Inversions are invisible, unless you have the tools to look

A tool designed to identify temperature inversions will help producers better understand when it’s safe to spray their crops.

Innoquest Inc.’s SpotOn Inversion Tester is essentially a pole with a temperature sensor on one end and a readout on the other.

It allows producers to measure the temperature at two levels: one and three metres high.

The tool is one-metre-long so an operator holds it upside down to get a reading at the one-metre height, and turns it right-side-up to get a reading at the three-metre height.

“When it’s satisfied that it has both those temperature measurements, because it does have a sensor in there that tells you if you’re holding it right-side-up or then calculates whether there is an inversion present by comparing the two temperatures,” said Bill Hughes of Innoquest Inc.

If it’s warmer at the three-metre height than at one metre, it will display that a temperature inversion is present.

To achieve accurate air temperature readings, the temperature sensor is shielded, so readings are not affected by solar radiation.

Applications expert Andrew Thostenson from North Dakota State University has tested prototypes of the SpotOn Inversion Tester and he said he’s pleased with it.

Before the availability of a hand-held inversion tester, applicators had to look for indirect signs to detect inversions.

“We are looking at things like dust in the air, whether it hangs, smoke in the air, noise, frost or dew. These are all indirect results of an inversion.

“But really measuring an inversion in a field with some sort of hand-held device has not been available,” he said.

He said researchers from North Dakota State University have settled on the notion that if there is a 0.5 F inversion, spray applicators should be concerned.

“Certainly, when you get a full degree of inverted weather conditions… if I were the applicator, I would shut things down, especially in the afternoon because the weather is probably not going to be favourable going forward into the evening,” Thostenson said.

North Dakota State University is developing a network of remote weather stations that take air measurements at different heights and are capable of detecting inversion.

“Now we only have seven but by time spray season is upon us we will probably have 25 locations. The problem with station is that it doesn’t really tell you exactly what is happening in your field,” Thostenson said.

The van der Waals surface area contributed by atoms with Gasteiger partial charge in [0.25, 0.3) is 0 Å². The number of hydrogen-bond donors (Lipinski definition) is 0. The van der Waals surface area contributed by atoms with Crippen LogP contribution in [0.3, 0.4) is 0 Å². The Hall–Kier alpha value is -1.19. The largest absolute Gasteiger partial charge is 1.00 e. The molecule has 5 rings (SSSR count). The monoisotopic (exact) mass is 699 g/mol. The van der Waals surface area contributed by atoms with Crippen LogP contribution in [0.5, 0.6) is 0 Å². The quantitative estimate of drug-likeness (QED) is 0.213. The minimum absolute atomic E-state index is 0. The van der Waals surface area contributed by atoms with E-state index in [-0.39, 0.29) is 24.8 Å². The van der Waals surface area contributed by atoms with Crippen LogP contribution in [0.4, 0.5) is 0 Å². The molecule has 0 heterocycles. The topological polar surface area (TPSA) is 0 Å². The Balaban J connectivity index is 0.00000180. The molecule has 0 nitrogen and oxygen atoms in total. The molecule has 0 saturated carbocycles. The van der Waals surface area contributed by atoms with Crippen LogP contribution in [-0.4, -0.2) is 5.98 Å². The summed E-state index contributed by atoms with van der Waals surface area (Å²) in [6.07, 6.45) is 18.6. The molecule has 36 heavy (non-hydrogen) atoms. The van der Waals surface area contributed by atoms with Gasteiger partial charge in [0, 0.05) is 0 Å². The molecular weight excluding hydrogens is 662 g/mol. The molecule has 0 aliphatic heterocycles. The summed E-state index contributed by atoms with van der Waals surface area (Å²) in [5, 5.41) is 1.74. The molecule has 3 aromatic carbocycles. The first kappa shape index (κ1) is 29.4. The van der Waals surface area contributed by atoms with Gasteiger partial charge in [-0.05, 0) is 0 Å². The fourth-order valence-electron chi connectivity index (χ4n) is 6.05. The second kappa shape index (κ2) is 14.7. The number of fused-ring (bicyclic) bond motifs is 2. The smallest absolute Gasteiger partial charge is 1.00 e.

Topography plays a large role in the intensity and duration of air temperature inversions, so applicators need to assess conditions on a field-by-field basis.

Hughes said the one- and three-metre testing heights come from work conducted by North Dakota State University.

One metre is a height many applications are done at, roughly boom height for row crops, while herbicide is usually applied by aerial applications at three metres.

The development of the SpotOn Inversion Tester came on the heels of considerable damage to U.S. soybeans last year from dicamba drift.

“The product is meant for measuring in-field temperature inversions when a farmer goes to make an application of a dicamba herbicide. In the U.S., the labels have changed and require field-level weather measurements,” Hughes said.

Applicators can use their smartphone to take a photo of the Spot-On Inversion Tester’s display when a reading has been taken.

“When you take it with your cellphone the metadata on the photo attaches GPS co-ordinates, as well as a time and date stamp to that photo, so you have proof that you took the reading, when and where,” Hughes said.

The SpotOn Inversion Tester also takes air temperature readings at boom height, another requirement for dicamba applications.

Thostenson said state regulator agencies in the U.S. act much more favourably toward pesticide operators who have field-level readings of wind speed, temperature, humidity, and now the inversion readings.

“Somebody who is out there taking measurements in the field has a pretty good idea of what’s going on and it’s really hard to be challenged in a courtroom situation when you’ve done your homework and you’ve done your due diligence,” Thostenson said.

The SpotOn Inversion Tester folds in half, to about half a metre in length, making it easier to carry around or stow.

“Some people have recommended when they are filling up from their nurse tank, while you are waiting on the fill, you can take a reading with it because it takes just a minute or so to take a reading,” Hughes said.

The SpotOn Inversion Tester sells retail for US$375.

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